And when Albert Stram told her brother his three-year-old son was his next target if Lou didn't disappear (again), when Lou had called her, asking her desperately if she'd take his family in, protect them, keep them for him...she'd refused.
...Soon, you won't feel this anymore...
She's never regretted anything so much, not even her - their father's death or her treatment of Angel afterward. It was abandoning a little boy whose only memory of his father would prove to be a tricycle.
Not that she'd known that at the time. It wasn't until Los Angeles went to Hell and for the first time she'd been the one rebuffed by her older brother, his voice cold, his heart colder as he half-heartedly checked the television as she begged (letting in vulnerability she hadn't allowed herself to feel in so long it was as if she was slipping on a costume) him to look, just look at the fires and the demons and know that he wasn't alone and this time she was the one who needed his help and would he please?
He'd told her plainly that all he saw was a police chase, big news, and then without another word, hung up on her.
She'd cried that night, the first time since their father had died - it'd taken her months to even tell her brother, she'd been so closed off and obsessed, so driven and pain-filled...so insane - but understood that it had been what she'd deserved. She'd had a hand in her brother's life falling apart, after all. Why should he help her when hers did the same?
She'd made him pick himself up, now she'd better do likewise.
That night, she'd put on her Strong!Kate face and gone out and found Angel's son and acted like everything was okay when in reality (as opposed to the fever dream she now lived in), every time she stabbed, slew, dismembered, blew up a demon she was hearing...Lou's voice in her head telling her he didn't see anything special and what was the big deal?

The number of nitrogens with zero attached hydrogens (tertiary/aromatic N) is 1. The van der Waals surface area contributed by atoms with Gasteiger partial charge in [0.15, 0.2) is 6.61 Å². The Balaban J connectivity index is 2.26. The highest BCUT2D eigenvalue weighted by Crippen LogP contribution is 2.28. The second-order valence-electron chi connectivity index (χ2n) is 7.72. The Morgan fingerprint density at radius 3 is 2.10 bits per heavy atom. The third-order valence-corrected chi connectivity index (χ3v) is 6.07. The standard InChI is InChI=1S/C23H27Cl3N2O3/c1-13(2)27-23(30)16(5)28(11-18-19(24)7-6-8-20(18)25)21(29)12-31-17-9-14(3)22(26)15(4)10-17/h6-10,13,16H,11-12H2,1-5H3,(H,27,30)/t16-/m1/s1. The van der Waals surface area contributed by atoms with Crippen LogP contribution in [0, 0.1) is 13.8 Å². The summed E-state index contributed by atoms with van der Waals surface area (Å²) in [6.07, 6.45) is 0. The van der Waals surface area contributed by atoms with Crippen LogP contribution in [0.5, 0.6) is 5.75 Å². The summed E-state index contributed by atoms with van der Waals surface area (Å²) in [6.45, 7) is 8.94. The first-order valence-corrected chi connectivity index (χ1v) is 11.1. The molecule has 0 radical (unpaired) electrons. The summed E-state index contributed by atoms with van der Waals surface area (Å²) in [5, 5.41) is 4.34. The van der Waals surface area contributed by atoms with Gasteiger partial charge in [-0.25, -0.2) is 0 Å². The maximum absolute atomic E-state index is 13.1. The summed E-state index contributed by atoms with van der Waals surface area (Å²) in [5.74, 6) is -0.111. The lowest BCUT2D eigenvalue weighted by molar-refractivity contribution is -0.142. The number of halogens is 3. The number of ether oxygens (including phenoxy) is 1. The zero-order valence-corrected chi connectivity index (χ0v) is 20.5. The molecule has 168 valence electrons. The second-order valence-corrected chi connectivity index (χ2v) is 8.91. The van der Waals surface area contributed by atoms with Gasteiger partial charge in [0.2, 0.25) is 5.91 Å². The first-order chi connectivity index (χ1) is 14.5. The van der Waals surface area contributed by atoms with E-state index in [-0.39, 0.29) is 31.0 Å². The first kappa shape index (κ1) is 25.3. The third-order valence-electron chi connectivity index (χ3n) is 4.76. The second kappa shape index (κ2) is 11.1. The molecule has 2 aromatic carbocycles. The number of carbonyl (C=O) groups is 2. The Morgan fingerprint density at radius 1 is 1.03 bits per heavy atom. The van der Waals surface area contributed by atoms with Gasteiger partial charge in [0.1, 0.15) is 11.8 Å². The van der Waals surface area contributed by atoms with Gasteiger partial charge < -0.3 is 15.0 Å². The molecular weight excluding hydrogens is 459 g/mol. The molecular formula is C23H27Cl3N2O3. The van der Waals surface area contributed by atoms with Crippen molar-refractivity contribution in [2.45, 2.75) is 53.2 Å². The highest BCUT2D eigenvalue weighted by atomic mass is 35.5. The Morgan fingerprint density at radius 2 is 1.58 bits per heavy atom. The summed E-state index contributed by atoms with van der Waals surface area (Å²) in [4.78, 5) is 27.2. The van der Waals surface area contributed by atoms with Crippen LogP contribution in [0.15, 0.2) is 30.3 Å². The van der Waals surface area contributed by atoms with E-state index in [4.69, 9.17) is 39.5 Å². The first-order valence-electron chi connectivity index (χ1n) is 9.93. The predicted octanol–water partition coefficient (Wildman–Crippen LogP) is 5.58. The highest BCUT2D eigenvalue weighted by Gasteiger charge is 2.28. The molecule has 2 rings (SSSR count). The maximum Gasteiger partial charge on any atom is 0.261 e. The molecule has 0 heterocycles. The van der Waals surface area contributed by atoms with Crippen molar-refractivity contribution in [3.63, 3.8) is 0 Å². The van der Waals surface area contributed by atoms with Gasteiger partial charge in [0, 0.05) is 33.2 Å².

What he hadn't said, she heard loud and clear. Not my son, obviously.
She went out and snatched up the son of another now so dear to her after all of her deflection...but Connor wasn't Bobby and Angel wasn't Lou.
...Cast your demons aside...
She wonders as she finally boards a far-too-long awaited plane for Detroit, what Bobby looks like, if Lou was ever anything like his mother...like Mama. If he's as strong - she already knew he had strength, that much was obvious...whether he could bend rebar in half, that was another story.
She wonders if Bobby can, either.
They're half- and a quarter-Slayer and her father was no stranger to the darkness and everything else he dealt with but that she'd ignored and when she de-planes, she honestly expects there to be no one there for her. She's deserved it after all.
Albert Stram almost destroyed her family and she turned a blind eye, didn't even tell her father Lou had called. She wonders now if Trevor Lockley had ever kept in touch with his son, himself.
But there was Lou, with whom she presumed was Bobby, along with another three people she didn't know, obviously - though one was plainly his partner. His wife was holding a baby so fresh from a baptism she could still smell the chrism that coated his little body now like a film.